How is AI transforming our understanding of the human microbiota?

How is AI transforming our understanding of the human microbiota?

Kevin Meza Achahue, Scientist - R&D Specialist at Bifidice. 3 minutes reading.

Probably the field that has experienced the greatest advancement and popularity in this century is Artificial Intelligence (AI), a multidisciplinary discipline centered on computer science that enables the development of systems and technologies capable of performing tasks that normally require human intelligence. In some way, the goal is for these systems to "think" similarly to humans, allowing them to learn from data, adapt to new situations, and improve over time without direct human intervention.

With multiple applications ranging from text recognition and natural language processing to aerospace development, AI is setting the pace for many scientific developments, and the world of gut microbiota and probiotics is no exception. Let's look at some applications and the aspirations of this developing field!

Artificial Intelligence and the Secrets of Gut Microbiota

Studying an individual's microbiota is no easy task. In addition to the technical difficulties involved in understanding the microbiota, such as the inability to culture certain strains, especially anaerobic microorganisms or those with very specific nutritional needs, or to accurately recreate the human microbiota in animal models [1][2], there’s a significant challenge: the enormous and complex amount of data that needs to be analyzed.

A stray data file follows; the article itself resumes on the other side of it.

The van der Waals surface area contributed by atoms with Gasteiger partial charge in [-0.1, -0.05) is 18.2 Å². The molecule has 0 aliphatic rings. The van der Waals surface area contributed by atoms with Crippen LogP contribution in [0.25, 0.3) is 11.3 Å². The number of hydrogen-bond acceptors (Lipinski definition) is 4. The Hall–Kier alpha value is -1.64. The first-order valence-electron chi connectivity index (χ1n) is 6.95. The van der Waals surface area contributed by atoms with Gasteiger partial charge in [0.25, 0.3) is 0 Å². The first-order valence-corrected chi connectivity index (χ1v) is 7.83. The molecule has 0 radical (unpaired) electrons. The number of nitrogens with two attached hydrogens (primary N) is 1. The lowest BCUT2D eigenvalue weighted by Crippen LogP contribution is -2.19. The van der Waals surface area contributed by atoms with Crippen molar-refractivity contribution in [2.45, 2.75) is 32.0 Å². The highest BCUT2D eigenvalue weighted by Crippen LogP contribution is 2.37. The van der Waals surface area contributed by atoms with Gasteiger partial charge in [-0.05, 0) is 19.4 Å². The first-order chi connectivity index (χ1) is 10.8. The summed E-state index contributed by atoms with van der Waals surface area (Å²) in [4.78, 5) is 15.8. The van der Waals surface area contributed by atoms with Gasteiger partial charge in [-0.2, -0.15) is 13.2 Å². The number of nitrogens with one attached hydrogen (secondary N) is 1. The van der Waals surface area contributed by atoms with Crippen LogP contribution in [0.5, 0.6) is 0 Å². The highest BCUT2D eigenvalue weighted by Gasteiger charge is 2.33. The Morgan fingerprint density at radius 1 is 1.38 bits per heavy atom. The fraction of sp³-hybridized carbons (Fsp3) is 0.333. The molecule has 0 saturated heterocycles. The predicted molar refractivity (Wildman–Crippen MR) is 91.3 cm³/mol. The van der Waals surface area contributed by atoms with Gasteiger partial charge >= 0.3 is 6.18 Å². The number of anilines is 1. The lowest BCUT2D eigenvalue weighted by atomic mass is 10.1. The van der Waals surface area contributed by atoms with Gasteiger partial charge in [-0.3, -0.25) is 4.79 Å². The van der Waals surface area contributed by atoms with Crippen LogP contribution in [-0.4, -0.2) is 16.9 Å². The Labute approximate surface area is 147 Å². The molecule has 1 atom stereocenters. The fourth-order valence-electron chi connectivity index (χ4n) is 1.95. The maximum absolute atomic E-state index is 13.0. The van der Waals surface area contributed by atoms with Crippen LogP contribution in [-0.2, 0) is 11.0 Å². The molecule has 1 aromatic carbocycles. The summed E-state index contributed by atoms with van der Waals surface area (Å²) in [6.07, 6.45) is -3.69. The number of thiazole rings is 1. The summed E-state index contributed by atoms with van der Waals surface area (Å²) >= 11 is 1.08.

Methods are being developed that enable the establishment of previously unseen connections between various microbial species

Modern studies investigating the composition of the microbiota generally generate a large amount of data from the DNA sequencing of resident bacterial species and go through several bias-prone stages, resulting in less accurate outcomes than expected [1][3]. However, thanks to Artificial Intelligence, methods are being developed that allow for the processing and understanding of this information, enabling the establishment of previously unseen connections between various microbial species and their environment [4].

AI techniques are allowing for more precise classifications of the microbiome composition, even at the strain level, which also enables the correlation of different compositions with health and disease states. For example, deep learning has been widely used to stratify patients based on the composition of their gut microbiome, aiding in the diagnosis and treatment of diseases such as inflammatory bowel disease, obesity, and colorectal cancer [5]. These predictive models are opening the door to personalized medicine, where supplements like probiotics are gaining increasing relevance.

The Personalization of Probiotics

The ability to more comprehensively characterize each person's microbiota is facilitating the creation of personalized therapeutic interventions to control potential dysbiosis. AI is being used to understand the possible responses of human microbiomes to supplements, foods, and various medications [6]. 

Some researchers can even predict how a group of probiotics can work together to maximize the production of bioactive metabolites with therapeutic properties.